On the verge of extinction less than two decades ago, the Florida panther has regained strength and numbers with the help of some big Texan cats, according to new research.
An estimated three times as many panthers are now slinking through the swamps and Everglades of southern Florida compared withthe mid-1990s, when just 20 to 30 were thought to remain.
"The population today, achieved through genetic restoration, is healthier and larger as a result of mimicking a process that historically occurred naturally between Florida panthers and Texas pumas," noted David Onorato of the Florida Fish and Wildlife Conservation Commission and one of the researchers on the study. (Panthers are also called pumas, cougars and mountain lions.)
After dramatic habitat reduction and hunting in the late 1800s and throughout the 20th century, Florida panther populations eventually plummeted to the point where so few of the cats existed that inbreeding followed. Serious genetic-related health problems ensued, including heart defects, poor-quality sperm and undescended testes, as well as a few innocuous anomalies such as cowlicks and kinked tails.
The last surviving panther subspecies in Eastern North America was caught in a downward spiral. All bets were on the cat to go extinct—and quickly. "This put us in a bit of a pickle," said Stephen O'Brien of the National Cancer Institute, in Maryland, and senior researcher on the study.
Bring in the big cats
In 1995, researchers decided on a bold strategy. They would bring in eight females from a Texas population that once shared the Florida panthers' gene pool, but could no longer make it past the freeways of Jackson, Mobile and Gainesville to mate. Then they would watch and wait.
It appeared to work. "Thanks to this healthy infusion of fresh genetic material, the next generation didn't suffer the same problems that their parents did," said Craig Packer of the University of Minnesota, who was not involved with the study but wrote an accompanying commentary on it for the journal Science.
However, Packer added, no one can be entirely sure if the population boost was solely due to this improved genetic vigor. While the Florida and Texas cats were mingling, for example, more habitat was opening up due to a variety of conservation measures, and wildlife underpasses were being constructed to reduce the risk of vehicle strikes.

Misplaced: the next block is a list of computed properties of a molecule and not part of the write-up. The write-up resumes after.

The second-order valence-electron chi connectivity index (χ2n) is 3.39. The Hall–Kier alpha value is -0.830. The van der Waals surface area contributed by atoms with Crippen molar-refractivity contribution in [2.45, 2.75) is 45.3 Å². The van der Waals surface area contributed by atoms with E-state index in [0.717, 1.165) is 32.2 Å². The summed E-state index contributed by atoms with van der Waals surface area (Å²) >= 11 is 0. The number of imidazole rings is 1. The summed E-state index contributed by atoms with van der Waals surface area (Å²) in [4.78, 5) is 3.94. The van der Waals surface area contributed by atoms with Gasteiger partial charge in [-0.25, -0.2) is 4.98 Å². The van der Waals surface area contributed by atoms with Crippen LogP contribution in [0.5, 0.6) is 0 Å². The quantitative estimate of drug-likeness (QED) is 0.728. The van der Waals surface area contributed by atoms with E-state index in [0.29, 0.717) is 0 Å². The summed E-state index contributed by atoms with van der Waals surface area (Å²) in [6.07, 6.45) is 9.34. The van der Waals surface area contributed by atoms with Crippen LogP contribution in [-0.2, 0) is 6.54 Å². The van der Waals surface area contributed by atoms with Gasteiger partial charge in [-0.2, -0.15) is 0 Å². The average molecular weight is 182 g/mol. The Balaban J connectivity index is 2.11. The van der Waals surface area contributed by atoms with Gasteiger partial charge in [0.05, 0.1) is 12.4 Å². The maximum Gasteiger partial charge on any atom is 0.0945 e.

Regardless, the cats were obviously healthier, as evidenced by their improved ability to climb trees when pursued by scientists, and through data from the rigorous genetic and physical evaluations researchers had carried out on nearly 600 cats starting back in the late 1970s.
"We know who everyone's father is," O'Brien said. "We know their offspring, genetic heritage, clinical condition, who survived and who didn't. All these things were not guesswork."
Panthers' endangered pals
The new study's landmark methods and findings offer encouragement for other endangered animals that are clawing at survival. Reintroductions are either underway or being considered for the restoration of lion and rhinoceros populations in Africa and a leopard species in Russia.
Meanwhile, the challenges are only going to get tougher for the American cats, suggested Packer. "At the same time that they were relocating cougars from Texas to Florida, the state of Montana had raised its hunting quotas on the cats to a phenomenally high level," he said.
Montana isn't alone. A number of Western states continually attempt to reduce their carnivore populations, typically out of concern over the risks they pose to people, pets and livestock.
"And as our housing developments and ranches spread more and more into wildlife areas, big cats are inevitably going to be restricted to small island populations just like the Florida panther," Packer said. "If there is going to be the continuation of healthy populations of tigers, leopards, lions and jaguars, it's going to require an awful lot of management."
Of course, Florida is still far from a safe cat haven. Panthers have nearly saturated the available habitat, noted O'Brien, and the current 100 or so adult panthers remain just a fraction of the number needed for a sustainable population.
"There's still not much of a way that a cougar from Montana or Texas is going to make it past Knoxville and Little Rock," Packer said. "So this may have to be repeated sometime in the future."
The study is detailed in the Sept.23 edition of the journal Science.
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